Our exhibition set up in the school canteen.   Writing notes of encouragement to the children in Taikkyi.

A photo of our exhibition area (LEFT) and Joyce penning her letter of encouragement to a child in Taikkyi (RIGHT). 

A few of us went for the 30 Hour Famine Camp organised by World Vision and we all greatly enjoyed it and found it very meaningful. Seeing the communities we are trying to benefit come to life, and experience what it is like to live in their shoes, it only strengthened our passion to help these beneficiaries in all ways we can, and to continue fighting for this cause. It was through this camp that gave us the idea to write hearts of encouragement to the children. During the camp, we were put into a scenario where we had to try and keep as many members in our “family” alive as possible despite facing natural disasters and an unstable lack of income. Though it is already a very scaled down version of what they experience on a daily basis, it was still not easy, and at times we really needed some moral encouragement to keep facing the challenges in order to earn money and resources to survive, all while being on an empty stomach. We sincerely hope that through our hearts that we give to these children, it will encourage them to keep on pushing and fighting, no matter how difficult situations get.

Notes of encouragement that our peers wrote on the first day of the exhibition!

The notes of encouragement that our peers wrote and folded into hearts for the children in Taikkyi.

Through this fundraising, we were able to understand more about the difficulties faced by organisations when attempting to raise funds. Initially, we thought that many will be willing to donate and buy our shirts, but we soon realised that it was not as easy as we thought. However, we were heartened to see many students putting in a lot of effort into writing cards and reading more about the stories of kids in Taikkyi. This fundraising also gave us the opportunity to share more about our cause, spreading awareness about these issues around the world. This fundraising has been a meaningful one, and we hope that we can organise more events like this in the future for students to have a realistic exposure to what children in Taikkyi, Myanmar and other less developed countries go through, and gain a deeper, more thorough understanding of the lives of these children. This will hopefully encourage others to support our cause, and try and help these communities as well. We would like to sincerely thank World Vision for all their support and hard work throughout this treacherous journey. We met many obstacles in the way, but despite all that, they continued to support us, and find different ways for us to contribute to the cause. Our project wouldn’t have succeeded without them. Once again, thank you World Vision.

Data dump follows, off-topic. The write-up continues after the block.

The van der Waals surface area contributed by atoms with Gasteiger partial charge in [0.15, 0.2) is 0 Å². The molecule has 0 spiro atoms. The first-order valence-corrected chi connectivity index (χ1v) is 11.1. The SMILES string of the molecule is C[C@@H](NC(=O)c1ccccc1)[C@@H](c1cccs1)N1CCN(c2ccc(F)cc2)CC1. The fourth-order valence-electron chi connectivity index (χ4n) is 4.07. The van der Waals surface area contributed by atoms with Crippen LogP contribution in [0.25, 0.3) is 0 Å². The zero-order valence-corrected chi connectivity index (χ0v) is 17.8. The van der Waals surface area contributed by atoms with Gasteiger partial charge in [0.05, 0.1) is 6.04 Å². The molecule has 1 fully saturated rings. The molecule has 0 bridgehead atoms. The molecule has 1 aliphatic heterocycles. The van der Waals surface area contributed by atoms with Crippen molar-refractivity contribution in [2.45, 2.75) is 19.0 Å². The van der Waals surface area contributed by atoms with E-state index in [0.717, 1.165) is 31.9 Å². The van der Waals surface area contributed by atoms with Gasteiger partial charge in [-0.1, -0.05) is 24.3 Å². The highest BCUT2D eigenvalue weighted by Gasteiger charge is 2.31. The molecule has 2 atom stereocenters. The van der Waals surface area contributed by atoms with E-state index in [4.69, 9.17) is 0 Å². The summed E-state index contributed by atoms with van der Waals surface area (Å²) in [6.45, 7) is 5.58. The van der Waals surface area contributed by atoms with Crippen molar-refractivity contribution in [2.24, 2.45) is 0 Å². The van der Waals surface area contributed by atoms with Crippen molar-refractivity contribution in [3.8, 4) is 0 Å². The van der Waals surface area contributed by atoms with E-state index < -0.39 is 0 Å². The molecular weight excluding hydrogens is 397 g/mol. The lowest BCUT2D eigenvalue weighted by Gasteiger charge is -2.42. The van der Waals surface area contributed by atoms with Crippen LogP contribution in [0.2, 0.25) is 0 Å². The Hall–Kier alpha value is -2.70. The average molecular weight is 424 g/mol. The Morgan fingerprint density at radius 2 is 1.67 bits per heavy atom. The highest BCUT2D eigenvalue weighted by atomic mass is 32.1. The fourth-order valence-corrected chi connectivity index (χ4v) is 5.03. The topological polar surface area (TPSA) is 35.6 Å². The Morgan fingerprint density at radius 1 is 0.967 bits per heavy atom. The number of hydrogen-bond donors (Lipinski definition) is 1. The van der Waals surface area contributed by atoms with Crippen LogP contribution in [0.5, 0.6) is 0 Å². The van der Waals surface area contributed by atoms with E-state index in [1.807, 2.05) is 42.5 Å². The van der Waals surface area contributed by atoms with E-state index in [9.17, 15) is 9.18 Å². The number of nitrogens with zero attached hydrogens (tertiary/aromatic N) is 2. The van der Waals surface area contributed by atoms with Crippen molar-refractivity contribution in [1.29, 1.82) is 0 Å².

Written By: 
Joyce Goh, Ker Jun Sheng, Vernice Teo, Allysa Tan and Xavier Cheah